Morcilla de Burgos

Spanish Blood Pudding from Burgos

Preparation info

  • Difficulty


  • Makes


    500 G 1 lb 2 oz ) Morcilla

Appears in


By Frank Camorra and Richard Cornish

Published 2007

  • About

Light, delicate, perfumed with a touch of spices and with a melt-in-the-mouth texture, morcilla is the small good of Spain. Made by traditional small goods makers, morcillas hang from the ceiling in great rows of burgundy-coloured loops.

Sautéed and cooked with eggs, they make the most indulgent and fragrant morcilla revueltos (scrambled eggs with Spanish blood pudding). Sliced thickly and roasted in a cast-iron pan in a 180°C (350°F/Gas 4) oven for 10 minutes, morcilla puffs up and becomes light and fluffy. With their mix of sweet, savoury and spice, morcillas are perfect with a little glass of amontillado wine.

Oh, and by the way, did I mention they are made with lard, pork fat and pig’s blood?


  • 1.5 m (4.9 feet) long, about 36 mm ( inch) wide sausage casing
  • 1 garlic bulb, unpeeled
  • 1.25 kg (2 lb 12 oz) onions, roughly chopped
  • 250 g (9 oz) white short-grain rice
  • 125 g ( oz) lard, at room temperature
  • 375 g (13 oz) back fat, coarsely minced
  • 250 ml (9 fl oz/1 cup) pig’s blood
  • 1 level teaspoon white pepper
  • 1 tablespoon fine sea salt
  • ½ teaspoon freshly grated nutmeg
  • pinch of ground cloves
  • pinch of ground cinnamon
  • 1 tablespoon Spanish sweet paprika
  • 2 teaspoons Spanish hot paprika
  • ½ teaspoon dried oregano


Soak the sausage casing in fresh cold water for 12 hours, changing the water several times.

Preheat the oven to 180°C (350°F/Gas 4). Place the unpeeled garlic in a small roasting tin and roast for about 30 minutes until very tender. Remove the skin and finely chop two of the cloves. (The remaining garlic can be used for making garlic butter, or other recipes that call for roasted garlic.)

Put the onion in a large saucepan, cover with cold water and place over high heat. Boil for 12 minutes until the onion is cooked but still a little firm. Drain well, as excess water in the onion will make the sausages too soft.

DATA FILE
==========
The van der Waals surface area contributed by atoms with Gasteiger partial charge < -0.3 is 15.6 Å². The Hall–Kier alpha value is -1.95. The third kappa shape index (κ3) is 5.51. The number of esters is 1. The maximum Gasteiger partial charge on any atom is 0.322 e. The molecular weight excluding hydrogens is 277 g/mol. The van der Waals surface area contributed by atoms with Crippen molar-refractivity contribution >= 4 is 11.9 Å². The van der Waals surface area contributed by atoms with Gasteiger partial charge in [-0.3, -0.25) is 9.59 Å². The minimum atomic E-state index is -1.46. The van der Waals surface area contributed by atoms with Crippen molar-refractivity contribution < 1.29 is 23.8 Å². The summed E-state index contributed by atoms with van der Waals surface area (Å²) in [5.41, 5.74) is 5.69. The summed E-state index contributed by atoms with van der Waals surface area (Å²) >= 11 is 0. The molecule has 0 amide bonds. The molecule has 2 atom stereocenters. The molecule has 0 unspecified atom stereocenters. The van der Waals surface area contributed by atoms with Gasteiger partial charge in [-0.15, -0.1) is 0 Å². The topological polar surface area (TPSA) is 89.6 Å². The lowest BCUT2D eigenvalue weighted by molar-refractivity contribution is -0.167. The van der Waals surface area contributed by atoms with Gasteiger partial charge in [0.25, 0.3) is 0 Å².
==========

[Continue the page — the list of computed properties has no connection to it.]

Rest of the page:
Put the rice into a large saucepan and add 500 ml (17 fl oz/2 cups) water. Bring to the boil then reduce to a simmer and cook for 12 minutes until the rice is cooked but still a little firm in the middle. Drain well and allow to cool.

Put all the ingredients — except the sausage casing — in a very large bowl and season with 1 level teaspoon freshly ground black pepper. Mix well for 5 minutes, cover with plastic wrap then refrigerate for 3 hours.

Slide one open end of the sausage casing onto the nozzle of the sausage attachment of a food processor. Alternatively, use a sausage pump or commercial pastry bag. Tie off the opposite end of the casing with kitchen string, as you would tie off a balloon, then fill the casing with the sausage mix. Make sure the skin is not too tight or the sausage will burst when it is tied off. Tie off the other end of the casing and make 30 cm (12 inch) long sausages by twisting every 30 cm (12 inches) along the sausage. Twist each new link in the opposite direction. Tie the two ends together to form loops. Continue until all the mixture has been used.

Bring a very large saucepan of water to the boil then reduce to a simmer over medium heat. Drop the raw sausages into the pan, one or two at a time, and allow to simmer for 20 minutes to set the morcilla. Check to see if fully set by squeezing gently. They should feel spongy and not liquid.

Remove the sausages and allow to cool slightly over very clean tea towels (dish towels) on a table. Remove a shelf from the refrigerator and hang the sausages in a bundle from a hook. Place a plate underneath to catch any dripping fluid.

After a few days the morcilla will be ready to use. Use within a week of making or tightly cover with plastic wrap and freeze for up to 1 month.